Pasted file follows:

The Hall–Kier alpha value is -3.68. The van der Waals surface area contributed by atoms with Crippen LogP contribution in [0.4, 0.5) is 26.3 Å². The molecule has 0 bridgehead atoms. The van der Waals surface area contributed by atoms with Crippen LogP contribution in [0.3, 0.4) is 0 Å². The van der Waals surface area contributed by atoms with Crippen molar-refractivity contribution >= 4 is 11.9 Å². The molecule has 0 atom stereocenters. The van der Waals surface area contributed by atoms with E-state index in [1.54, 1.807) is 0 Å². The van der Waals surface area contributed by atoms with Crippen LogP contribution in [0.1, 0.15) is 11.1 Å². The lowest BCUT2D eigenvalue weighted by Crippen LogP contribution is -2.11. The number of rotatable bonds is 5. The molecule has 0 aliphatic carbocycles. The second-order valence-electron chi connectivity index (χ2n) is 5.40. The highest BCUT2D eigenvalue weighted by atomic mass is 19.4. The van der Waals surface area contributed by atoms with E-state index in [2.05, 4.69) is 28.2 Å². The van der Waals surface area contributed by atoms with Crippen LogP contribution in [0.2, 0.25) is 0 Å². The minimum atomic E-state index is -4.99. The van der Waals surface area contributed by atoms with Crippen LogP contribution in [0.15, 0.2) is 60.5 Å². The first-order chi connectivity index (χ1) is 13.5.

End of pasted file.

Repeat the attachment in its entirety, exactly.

The Hall–Kier alpha value is -3.68. The van der Waals surface area contributed by atoms with Crippen LogP contribution in [0.4, 0.5) is 26.3 Å². The molecule has 0 bridgehead atoms. The van der Waals surface area contributed by atoms with Crippen LogP contribution in [0.3, 0.4) is 0 Å². The van der Waals surface area contributed by atoms with Crippen molar-refractivity contribution >= 4 is 11.9 Å². The molecule has 0 atom stereocenters. The van der Waals surface area contributed by atoms with E-state index in [1.54, 1.807) is 0 Å². The van der Waals surface area contributed by atoms with Crippen LogP contribution in [0.1, 0.15) is 11.1 Å². The lowest BCUT2D eigenvalue weighted by Crippen LogP contribution is -2.11. The number of rotatable bonds is 5. The molecule has 0 aliphatic carbocycles. The second-order valence-electron chi connectivity index (χ2n) is 5.40. The highest BCUT2D eigenvalue weighted by atomic mass is 19.4. The van der Waals surface area contributed by atoms with E-state index in [2.05, 4.69) is 28.2 Å². The van der Waals surface area contributed by atoms with Crippen LogP contribution in [0.2, 0.25) is 0 Å². The minimum atomic E-state index is -4.99. The van der Waals surface area contributed by atoms with Crippen LogP contribution in [0.15, 0.2) is 60.5 Å². The first-order chi connectivity index (χ1) is 13.5.